The flier offers readings, sellings and most promising of all, human interaction for fine comic book readers—a novel concept in the age of texting and tweeting. Technology aims to bring us together, and yet it works to isolate us. The 2009 Punchbuggy Tour has hit its Chicago leg. Featuring Liz Baillie (“My Brain Hurts,” “Freewheel”), Ken Dahl (“Welcome To The Dahl House,” “Monster”) and MK Reed (“Cross Country,” Americus”), the tour features original readings and book signings.
Chicago is the ninth stop for the irreverent trio. A modest thirty minutes late, Dahl arms himself with a banjo. Baillie has a ukulele. Something’s not right here. Is this a show? “Somewhere along the way we developed a bit of apathy,” says Dahl. “So we added a soundtrack to the readings.” Indeed, the stringed authors provide a folksy twang to the readings. The music adds an exclamation point to the stories. Taking frequent beer breaks, the speakers seem to have a knack for creating an intimate reading space.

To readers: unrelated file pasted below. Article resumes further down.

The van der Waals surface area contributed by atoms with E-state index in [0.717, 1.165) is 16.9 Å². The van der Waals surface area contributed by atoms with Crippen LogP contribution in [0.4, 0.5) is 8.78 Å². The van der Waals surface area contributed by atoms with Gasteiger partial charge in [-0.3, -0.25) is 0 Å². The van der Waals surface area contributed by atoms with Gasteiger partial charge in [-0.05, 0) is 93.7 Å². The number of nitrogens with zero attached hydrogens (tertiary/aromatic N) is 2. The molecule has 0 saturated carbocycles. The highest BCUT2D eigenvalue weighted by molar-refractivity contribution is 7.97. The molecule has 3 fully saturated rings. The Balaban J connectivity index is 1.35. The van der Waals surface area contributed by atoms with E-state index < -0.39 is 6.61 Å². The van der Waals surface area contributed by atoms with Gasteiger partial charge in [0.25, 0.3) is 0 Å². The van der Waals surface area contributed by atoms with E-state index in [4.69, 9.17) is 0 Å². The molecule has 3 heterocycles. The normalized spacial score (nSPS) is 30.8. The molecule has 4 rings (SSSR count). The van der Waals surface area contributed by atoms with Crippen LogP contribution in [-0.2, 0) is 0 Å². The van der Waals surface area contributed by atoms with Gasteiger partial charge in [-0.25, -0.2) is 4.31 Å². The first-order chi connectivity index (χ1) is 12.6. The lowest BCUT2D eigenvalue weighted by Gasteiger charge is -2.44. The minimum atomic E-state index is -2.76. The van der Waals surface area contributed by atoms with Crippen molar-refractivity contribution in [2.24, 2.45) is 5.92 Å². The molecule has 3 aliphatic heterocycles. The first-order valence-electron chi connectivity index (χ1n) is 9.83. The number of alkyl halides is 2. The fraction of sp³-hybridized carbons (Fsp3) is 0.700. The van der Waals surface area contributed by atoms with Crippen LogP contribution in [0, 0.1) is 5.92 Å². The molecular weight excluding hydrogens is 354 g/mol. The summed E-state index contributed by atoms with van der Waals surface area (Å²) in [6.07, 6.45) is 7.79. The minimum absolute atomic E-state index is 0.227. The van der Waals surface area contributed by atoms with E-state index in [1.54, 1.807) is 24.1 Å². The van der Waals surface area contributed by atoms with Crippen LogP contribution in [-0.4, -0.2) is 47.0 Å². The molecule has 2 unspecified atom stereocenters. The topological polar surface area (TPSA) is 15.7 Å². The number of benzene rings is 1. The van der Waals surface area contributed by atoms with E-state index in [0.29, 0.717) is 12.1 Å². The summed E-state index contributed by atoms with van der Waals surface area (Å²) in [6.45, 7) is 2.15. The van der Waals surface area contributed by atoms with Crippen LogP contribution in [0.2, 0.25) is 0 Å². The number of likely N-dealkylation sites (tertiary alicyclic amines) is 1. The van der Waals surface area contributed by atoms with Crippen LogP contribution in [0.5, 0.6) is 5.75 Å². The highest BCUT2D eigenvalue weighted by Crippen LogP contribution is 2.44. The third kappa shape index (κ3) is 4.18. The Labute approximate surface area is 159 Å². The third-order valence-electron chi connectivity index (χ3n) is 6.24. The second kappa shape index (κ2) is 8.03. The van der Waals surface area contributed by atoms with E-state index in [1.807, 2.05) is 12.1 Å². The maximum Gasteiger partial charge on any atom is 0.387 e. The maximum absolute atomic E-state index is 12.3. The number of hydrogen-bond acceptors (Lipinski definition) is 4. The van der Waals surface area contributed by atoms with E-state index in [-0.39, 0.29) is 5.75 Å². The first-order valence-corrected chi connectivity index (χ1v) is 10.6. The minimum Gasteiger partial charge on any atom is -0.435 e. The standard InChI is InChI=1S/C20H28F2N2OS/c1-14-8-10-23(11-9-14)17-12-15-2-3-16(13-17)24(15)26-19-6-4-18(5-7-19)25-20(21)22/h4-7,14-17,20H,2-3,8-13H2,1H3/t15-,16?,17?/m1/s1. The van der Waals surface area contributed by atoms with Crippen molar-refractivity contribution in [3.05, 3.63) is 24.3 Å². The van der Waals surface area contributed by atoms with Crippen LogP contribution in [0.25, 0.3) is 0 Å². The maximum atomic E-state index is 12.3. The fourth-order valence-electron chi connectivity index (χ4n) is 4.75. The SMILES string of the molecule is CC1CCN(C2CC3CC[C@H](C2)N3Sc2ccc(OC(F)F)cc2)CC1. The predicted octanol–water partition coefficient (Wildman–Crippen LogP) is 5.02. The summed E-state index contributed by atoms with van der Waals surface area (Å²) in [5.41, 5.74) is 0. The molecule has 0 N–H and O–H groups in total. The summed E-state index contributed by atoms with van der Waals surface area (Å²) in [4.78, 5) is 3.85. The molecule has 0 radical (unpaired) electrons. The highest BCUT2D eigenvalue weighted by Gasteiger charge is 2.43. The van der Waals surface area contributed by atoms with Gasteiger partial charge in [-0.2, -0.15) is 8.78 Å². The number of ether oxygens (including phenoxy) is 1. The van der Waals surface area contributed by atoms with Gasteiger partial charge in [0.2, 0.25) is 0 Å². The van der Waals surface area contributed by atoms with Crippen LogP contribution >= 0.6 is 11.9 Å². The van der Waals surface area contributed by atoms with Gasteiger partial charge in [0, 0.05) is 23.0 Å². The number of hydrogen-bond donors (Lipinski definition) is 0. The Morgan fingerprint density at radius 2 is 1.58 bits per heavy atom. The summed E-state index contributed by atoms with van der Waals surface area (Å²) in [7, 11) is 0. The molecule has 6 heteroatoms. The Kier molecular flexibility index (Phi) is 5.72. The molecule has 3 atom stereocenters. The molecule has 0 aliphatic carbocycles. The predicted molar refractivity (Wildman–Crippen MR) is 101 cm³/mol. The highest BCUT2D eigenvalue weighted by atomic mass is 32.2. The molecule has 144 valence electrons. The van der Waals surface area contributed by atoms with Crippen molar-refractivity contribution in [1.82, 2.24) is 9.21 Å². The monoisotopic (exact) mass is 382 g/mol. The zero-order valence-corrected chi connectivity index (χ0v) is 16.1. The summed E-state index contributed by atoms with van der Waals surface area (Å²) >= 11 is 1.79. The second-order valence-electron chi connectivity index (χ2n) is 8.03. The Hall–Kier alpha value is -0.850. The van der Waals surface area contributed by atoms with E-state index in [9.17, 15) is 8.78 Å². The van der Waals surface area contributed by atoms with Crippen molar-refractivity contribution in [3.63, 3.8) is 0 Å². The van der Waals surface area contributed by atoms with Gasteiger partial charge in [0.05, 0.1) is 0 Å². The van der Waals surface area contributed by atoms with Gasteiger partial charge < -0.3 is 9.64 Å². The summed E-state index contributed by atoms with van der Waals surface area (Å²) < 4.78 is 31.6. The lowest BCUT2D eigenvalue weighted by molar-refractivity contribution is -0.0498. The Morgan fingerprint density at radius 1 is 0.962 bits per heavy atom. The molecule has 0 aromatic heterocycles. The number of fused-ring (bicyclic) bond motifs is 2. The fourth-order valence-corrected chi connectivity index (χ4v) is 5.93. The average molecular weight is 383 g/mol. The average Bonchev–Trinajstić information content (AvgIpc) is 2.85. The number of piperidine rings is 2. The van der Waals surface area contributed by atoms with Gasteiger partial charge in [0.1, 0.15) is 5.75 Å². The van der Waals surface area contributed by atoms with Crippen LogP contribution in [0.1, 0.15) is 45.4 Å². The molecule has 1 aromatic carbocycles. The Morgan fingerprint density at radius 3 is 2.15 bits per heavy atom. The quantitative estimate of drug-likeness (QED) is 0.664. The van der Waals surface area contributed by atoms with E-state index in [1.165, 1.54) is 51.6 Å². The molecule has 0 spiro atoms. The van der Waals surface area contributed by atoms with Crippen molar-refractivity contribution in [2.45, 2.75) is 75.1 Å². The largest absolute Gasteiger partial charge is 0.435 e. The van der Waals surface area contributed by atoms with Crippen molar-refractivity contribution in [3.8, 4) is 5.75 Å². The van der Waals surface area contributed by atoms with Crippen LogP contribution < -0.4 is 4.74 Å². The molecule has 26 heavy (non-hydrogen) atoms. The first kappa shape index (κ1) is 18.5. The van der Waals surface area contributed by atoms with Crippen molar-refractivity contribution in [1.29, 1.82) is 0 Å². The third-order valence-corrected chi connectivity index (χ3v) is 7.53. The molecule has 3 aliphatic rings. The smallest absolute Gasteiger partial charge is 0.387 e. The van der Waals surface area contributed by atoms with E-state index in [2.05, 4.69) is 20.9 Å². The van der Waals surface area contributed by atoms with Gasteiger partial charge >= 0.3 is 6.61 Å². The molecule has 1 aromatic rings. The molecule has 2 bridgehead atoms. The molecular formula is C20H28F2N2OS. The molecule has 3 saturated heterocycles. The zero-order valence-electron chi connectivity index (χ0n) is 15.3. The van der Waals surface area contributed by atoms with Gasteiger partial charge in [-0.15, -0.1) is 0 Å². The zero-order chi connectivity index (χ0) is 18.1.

Reed fiddles with the computer, and presents a selection from her graphic novel “Cross Country.” Baillie begins her readings, humbly warning, “Mine’s not as funny as theirs,” though it proves entertaining enough. Dahl reads an excerpt from his latest work, “Monster,” a graphic novel about a man humorously stricken with herpes. At Dahl’s cue, Baillie lets out a monstrous burp. This reading has surround sound. (David Stockdale)